Republicans fail to overturn Kansas governor’s veto on proposed ban on transgender athletes | News, Sports, Jobs


photo by: John Hanna / AP

Kansas Governor Laura Kelly answers questions from reporters following a visit to a daycare center on Wednesday, March 17, 2021 in Topeka. The Democratic governor called a Republican proposal to ban transgender athletes from female and female school sports “regressive”.

Updated at 5:15 p.m. Monday

TOPEKA – Conservative Kansas Republicans failed on Monday to overturn the Democratic governor’s veto on a proposal to ban transgender athletes in women’s and women’s sports, unable to convert successes from other states or support for Caitlyn Jenner with sufficient momentum.

The State Senate voted 26-14 to overturn Gov. Laura Kelly’s veto, leaving supporters with a single vote before the necessary two-thirds majority. Senators’ decision blocked a vote in the House.

Kansas became the second state in two weeks, after North Dakota, where a legislature with Republican supermajorities failed to override a GOP governor’s veto to such a step. Lawmakers in more than 20 states have considered such bans, and they became law in Alabama, Arkansas, Mississippi, Tennessee, and West Virginia after Idaho passed one last year. Florida lawmakers recently approved such a measure, and the governor of South Dakota imposed policy by executive order.

The vote in Kansas came two days after Jenner, the former Olympic decathlon champion and reality TV personality who introduced herself as a transgender woman in 2015, said she opposed transgender athletes in women’s and women’s sports as a “question of fairness”. Kansas conservatives took advantage of her comments to a TMZ reporter by saying they were trying to protect fair competition and opportunities for female athletes.

“No one can accuse him of being anti-trans or interested in causing suicides, or whatever accusation they’ve had of me for it,” said Senate Speaker Ty Masterson, a Republican from Wichita area, to reporters before the vote.

Kelly had called the proposed ban “regressive,” said it would send a message that Kansas was not a welcoming place and predicted it would hurt the state’s attempts to recruit companies. LGBTQ rights advocates have said this will increase harassment of already vulnerable children.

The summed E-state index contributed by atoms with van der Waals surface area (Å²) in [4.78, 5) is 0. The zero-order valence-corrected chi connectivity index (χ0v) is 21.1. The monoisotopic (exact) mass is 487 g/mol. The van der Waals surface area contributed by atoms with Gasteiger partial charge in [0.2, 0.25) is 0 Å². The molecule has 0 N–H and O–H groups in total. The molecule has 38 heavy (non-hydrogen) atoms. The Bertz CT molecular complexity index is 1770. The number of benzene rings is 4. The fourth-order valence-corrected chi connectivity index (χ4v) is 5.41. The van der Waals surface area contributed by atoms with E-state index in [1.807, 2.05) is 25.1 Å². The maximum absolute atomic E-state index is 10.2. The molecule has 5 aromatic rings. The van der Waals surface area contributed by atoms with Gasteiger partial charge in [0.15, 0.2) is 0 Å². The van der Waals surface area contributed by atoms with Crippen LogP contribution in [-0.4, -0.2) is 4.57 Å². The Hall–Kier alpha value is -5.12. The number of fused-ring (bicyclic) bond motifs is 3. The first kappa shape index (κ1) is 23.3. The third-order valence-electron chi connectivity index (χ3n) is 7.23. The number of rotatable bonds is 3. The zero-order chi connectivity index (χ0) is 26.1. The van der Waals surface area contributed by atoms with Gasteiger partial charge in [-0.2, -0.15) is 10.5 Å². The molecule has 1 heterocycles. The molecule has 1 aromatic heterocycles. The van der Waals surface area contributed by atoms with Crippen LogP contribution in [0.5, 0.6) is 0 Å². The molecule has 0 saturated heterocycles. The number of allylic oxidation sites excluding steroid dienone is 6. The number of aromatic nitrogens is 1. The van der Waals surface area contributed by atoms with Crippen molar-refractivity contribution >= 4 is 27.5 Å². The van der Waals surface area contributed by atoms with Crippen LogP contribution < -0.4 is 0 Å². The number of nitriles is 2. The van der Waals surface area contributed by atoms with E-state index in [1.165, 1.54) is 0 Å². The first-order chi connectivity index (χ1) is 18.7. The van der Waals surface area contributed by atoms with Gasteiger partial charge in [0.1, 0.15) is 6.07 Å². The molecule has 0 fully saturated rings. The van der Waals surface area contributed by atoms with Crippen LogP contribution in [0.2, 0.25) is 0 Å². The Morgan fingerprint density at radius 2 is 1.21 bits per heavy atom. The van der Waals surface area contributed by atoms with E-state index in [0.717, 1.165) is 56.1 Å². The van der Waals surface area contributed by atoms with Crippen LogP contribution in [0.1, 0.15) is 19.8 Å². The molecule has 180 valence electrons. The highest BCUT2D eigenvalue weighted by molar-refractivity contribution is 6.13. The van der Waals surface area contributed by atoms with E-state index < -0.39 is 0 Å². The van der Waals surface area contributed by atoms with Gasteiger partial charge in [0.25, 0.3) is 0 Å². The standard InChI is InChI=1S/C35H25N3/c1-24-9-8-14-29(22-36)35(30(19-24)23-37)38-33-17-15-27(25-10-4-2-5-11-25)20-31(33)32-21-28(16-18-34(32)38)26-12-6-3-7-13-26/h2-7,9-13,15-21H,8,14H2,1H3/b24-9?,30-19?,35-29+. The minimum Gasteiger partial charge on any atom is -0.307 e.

“We’re not going to legislate discrimination here,” said state representative Stephanie Byers, Democrat of Wichita and the state’s first transgender lawmaker. “It will be a difficult thing to fight, but we will always do it.”

Many transgender rights advocates have criticized Jenner, saying she hasn’t convinced them that she is a major asset to their cause. Byers suggested that Jenner try to gain attention for herself.

The proposed ban will likely be a problem in the 2022 governor’s race, when Kelly seeks a second term. The top two Republican candidates, Attorney General Derek Schmidt and former Gov. Jeff Colyer, said they would have signed the measure.

Kelly ran as a centrist in 2018 against polarizing conservative Kris Kobach, a former Kansas secretary of state known around the country for advocating restrictive immigration policies and strict voter identification laws. Republicans have already started trying to portray Kelly as a liberal and see her veto on the transgender athlete measure as proof of this.

“It shows her real far-left leanings,” said Senator Renee Erickson, a Republican from Wichita, former college basketball player and main sponsor of the bill. “I think if we do what it really is – is to protect these opportunities for girls – that those are Kansas values ​​and that ultimately will hurt the governor politically.”

Supporters of such proposals across the United States have generally not been able to cite local examples of the problems. The association that oversees extracurricular activities at Kansas K-12 schools says it has only been made aware of five active trans participants in extracurricular activities, and there are no known cases of a transgender athlete. having won a Kansas championship.

“After a long reputation as anti-LGBT, this state is making progress on the rights of LGBT people and advancing on the rights of transgender people,” said Tom Witt, executive director of LGBTQ rights group Equality Kansas, after tears. of relief on the vote.

Perhaps the deciding factor was the fear that sports organizations such as the NCAA would avoid scheduling tournament games in Kansas. Kansas City, Kansas, Senator David Haley, the only Democrat who hesitated, quoted this question to reporters explaining his non-vote.

Haley had previously abstained on the measure, but the Senate forced him to vote on Monday. He struggled with his decision, chopping up arguments on both sides in an extraordinary six-minute speech.

“David Haley cannot win in this discussion,” he told his colleagues.



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